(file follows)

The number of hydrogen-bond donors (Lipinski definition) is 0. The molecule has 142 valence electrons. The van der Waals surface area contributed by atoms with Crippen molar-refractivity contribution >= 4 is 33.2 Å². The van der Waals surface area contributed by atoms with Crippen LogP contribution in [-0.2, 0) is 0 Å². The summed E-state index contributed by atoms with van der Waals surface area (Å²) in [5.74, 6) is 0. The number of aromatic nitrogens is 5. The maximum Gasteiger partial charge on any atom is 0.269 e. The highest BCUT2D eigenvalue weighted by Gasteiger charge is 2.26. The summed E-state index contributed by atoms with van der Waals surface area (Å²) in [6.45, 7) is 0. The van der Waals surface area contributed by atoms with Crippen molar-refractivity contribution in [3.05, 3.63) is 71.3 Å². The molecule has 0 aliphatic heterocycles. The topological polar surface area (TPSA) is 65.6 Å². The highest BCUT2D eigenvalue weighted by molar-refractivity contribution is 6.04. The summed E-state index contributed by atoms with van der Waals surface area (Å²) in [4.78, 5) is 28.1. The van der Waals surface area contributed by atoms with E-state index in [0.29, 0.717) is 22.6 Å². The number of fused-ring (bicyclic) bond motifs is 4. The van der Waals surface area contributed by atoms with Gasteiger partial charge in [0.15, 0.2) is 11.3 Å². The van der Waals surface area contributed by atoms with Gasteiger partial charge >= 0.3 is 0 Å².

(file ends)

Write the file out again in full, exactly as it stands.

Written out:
The number of hydrogen-bond donors (Lipinski definition) is 0. The molecule has 142 valence electrons. The van der Waals surface area contributed by atoms with Crippen molar-refractivity contribution >= 4 is 33.2 Å². The van der Waals surface area contributed by atoms with Crippen LogP contribution in [-0.2, 0) is 0 Å². The summed E-state index contributed by atoms with van der Waals surface area (Å²) in [5.74, 6) is 0. The number of aromatic nitrogens is 5. The maximum Gasteiger partial charge on any atom is 0.269 e. The highest BCUT2D eigenvalue weighted by Gasteiger charge is 2.26. The summed E-state index contributed by atoms with van der Waals surface area (Å²) in [6.45, 7) is 0. The van der Waals surface area contributed by atoms with Crippen molar-refractivity contribution in [3.05, 3.63) is 71.3 Å². The molecule has 0 aliphatic heterocycles. The topological polar surface area (TPSA) is 65.6 Å². The highest BCUT2D eigenvalue weighted by molar-refractivity contribution is 6.04. The summed E-state index contributed by atoms with van der Waals surface area (Å²) in [4.78, 5) is 28.1. The van der Waals surface area contributed by atoms with E-state index in [0.29, 0.717) is 22.6 Å². The number of fused-ring (bicyclic) bond motifs is 4. The van der Waals surface area contributed by atoms with Gasteiger partial charge in [0.15, 0.2) is 11.3 Å². The van der Waals surface area contributed by atoms with Gasteiger partial charge >= 0.3 is 0 Å².